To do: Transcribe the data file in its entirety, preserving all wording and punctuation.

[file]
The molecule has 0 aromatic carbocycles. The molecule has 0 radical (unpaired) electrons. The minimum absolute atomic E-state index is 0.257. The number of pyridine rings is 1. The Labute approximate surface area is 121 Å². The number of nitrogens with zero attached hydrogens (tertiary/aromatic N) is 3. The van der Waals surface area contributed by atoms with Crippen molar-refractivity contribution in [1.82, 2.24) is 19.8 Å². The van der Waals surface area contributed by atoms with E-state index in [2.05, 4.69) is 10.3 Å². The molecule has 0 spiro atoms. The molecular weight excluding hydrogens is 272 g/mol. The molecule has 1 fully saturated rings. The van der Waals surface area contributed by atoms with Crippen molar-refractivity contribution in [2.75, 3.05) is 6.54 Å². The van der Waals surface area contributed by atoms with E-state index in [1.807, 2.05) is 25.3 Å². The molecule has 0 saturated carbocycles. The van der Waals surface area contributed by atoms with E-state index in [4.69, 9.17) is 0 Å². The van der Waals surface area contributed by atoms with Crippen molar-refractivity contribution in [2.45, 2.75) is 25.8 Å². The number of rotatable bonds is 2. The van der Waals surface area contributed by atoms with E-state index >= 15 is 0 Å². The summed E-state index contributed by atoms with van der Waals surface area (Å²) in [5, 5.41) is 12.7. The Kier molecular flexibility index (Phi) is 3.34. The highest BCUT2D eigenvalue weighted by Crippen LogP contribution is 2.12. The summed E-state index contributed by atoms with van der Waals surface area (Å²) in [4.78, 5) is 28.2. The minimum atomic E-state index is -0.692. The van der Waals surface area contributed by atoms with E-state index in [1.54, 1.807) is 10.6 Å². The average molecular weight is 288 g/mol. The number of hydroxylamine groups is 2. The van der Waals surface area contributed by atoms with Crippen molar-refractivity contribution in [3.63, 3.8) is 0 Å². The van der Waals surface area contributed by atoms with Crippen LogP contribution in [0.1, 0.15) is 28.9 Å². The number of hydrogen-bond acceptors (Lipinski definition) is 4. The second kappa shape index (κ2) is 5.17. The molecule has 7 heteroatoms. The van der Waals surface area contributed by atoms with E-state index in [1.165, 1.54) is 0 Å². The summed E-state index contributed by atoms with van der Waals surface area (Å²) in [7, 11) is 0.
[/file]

The molecule has 0 aromatic carbocycles. The molecule has 0 radical (unpaired) electrons. The minimum absolute atomic E-state index is 0.257. The number of pyridine rings is 1. The Labute approximate surface area is 121 Å². The number of nitrogens with zero attached hydrogens (tertiary/aromatic N) is 3. The van der Waals surface area contributed by atoms with Crippen molar-refractivity contribution in [1.82, 2.24) is 19.8 Å². The van der Waals surface area contributed by atoms with E-state index in [2.05, 4.69) is 10.3 Å². The molecule has 0 spiro atoms. The molecular weight excluding hydrogens is 272 g/mol. The molecule has 1 fully saturated rings. The van der Waals surface area contributed by atoms with Crippen molar-refractivity contribution in [2.75, 3.05) is 6.54 Å². The van der Waals surface area contributed by atoms with E-state index in [1.807, 2.05) is 25.3 Å². The molecule has 0 saturated carbocycles. The van der Waals surface area contributed by atoms with E-state index in [4.69, 9.17) is 0 Å². The van der Waals surface area contributed by atoms with Crippen molar-refractivity contribution in [2.45, 2.75) is 25.8 Å². The number of rotatable bonds is 2. The van der Waals surface area contributed by atoms with E-state index >= 15 is 0 Å². The summed E-state index contributed by atoms with van der Waals surface area (Å²) in [5, 5.41) is 12.7. The Kier molecular flexibility index (Phi) is 3.34. The highest BCUT2D eigenvalue weighted by Crippen LogP contribution is 2.12. The summed E-state index contributed by atoms with van der Waals surface area (Å²) in [4.78, 5) is 28.2. The minimum atomic E-state index is -0.692. The van der Waals surface area contributed by atoms with E-state index in [1.54, 1.807) is 10.6 Å². The average molecular weight is 288 g/mol. The number of hydroxylamine groups is 2. The van der Waals surface area contributed by atoms with Crippen molar-refractivity contribution in [3.63, 3.8) is 0 Å². The van der Waals surface area contributed by atoms with Crippen LogP contribution in [0.1, 0.15) is 28.9 Å². The number of hydrogen-bond acceptors (Lipinski definition) is 4. The second kappa shape index (κ2) is 5.17. The molecule has 7 heteroatoms. The van der Waals surface area contributed by atoms with E-state index in [1.165, 1.54) is 0 Å². The summed E-state index contributed by atoms with van der Waals surface area (Å²) in [7, 11) is 0.